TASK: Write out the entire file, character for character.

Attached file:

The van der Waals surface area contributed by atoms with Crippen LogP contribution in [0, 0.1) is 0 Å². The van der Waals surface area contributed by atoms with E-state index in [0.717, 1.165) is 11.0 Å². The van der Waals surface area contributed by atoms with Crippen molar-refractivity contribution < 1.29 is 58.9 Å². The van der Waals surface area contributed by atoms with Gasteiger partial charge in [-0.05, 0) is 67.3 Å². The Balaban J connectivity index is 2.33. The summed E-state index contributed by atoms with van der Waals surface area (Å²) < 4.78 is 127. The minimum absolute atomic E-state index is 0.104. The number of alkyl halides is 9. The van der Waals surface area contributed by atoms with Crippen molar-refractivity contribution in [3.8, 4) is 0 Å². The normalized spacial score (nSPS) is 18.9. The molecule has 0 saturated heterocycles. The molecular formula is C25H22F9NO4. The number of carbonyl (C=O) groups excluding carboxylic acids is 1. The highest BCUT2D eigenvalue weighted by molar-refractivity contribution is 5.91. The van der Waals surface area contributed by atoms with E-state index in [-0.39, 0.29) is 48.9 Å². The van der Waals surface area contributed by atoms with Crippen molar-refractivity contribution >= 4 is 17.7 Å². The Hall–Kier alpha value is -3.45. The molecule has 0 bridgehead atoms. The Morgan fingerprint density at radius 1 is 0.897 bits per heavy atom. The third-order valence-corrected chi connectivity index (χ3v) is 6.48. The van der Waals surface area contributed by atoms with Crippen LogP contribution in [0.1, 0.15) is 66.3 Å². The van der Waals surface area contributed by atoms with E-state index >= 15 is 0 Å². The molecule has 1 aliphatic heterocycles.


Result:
The van der Waals surface area contributed by atoms with Crippen LogP contribution in [0, 0.1) is 0 Å². The van der Waals surface area contributed by atoms with E-state index in [0.717, 1.165) is 11.0 Å². The van der Waals surface area contributed by atoms with Crippen molar-refractivity contribution < 1.29 is 58.9 Å². The van der Waals surface area contributed by atoms with Gasteiger partial charge in [-0.05, 0) is 67.3 Å². The Balaban J connectivity index is 2.33. The summed E-state index contributed by atoms with van der Waals surface area (Å²) < 4.78 is 127. The minimum absolute atomic E-state index is 0.104. The number of alkyl halides is 9. The van der Waals surface area contributed by atoms with Crippen molar-refractivity contribution in [3.8, 4) is 0 Å². The normalized spacial score (nSPS) is 18.9. The molecule has 0 saturated heterocycles. The molecular formula is C25H22F9NO4. The number of carbonyl (C=O) groups excluding carboxylic acids is 1. The highest BCUT2D eigenvalue weighted by molar-refractivity contribution is 5.91. The van der Waals surface area contributed by atoms with E-state index in [-0.39, 0.29) is 48.9 Å². The van der Waals surface area contributed by atoms with Crippen molar-refractivity contribution >= 4 is 17.7 Å². The Hall–Kier alpha value is -3.45. The molecule has 0 bridgehead atoms. The Morgan fingerprint density at radius 1 is 0.897 bits per heavy atom. The third-order valence-corrected chi connectivity index (χ3v) is 6.48. The van der Waals surface area contributed by atoms with Crippen LogP contribution in [0.1, 0.15) is 66.3 Å². The van der Waals surface area contributed by atoms with E-state index >= 15 is 0 Å². The molecule has 1 aliphatic heterocycles.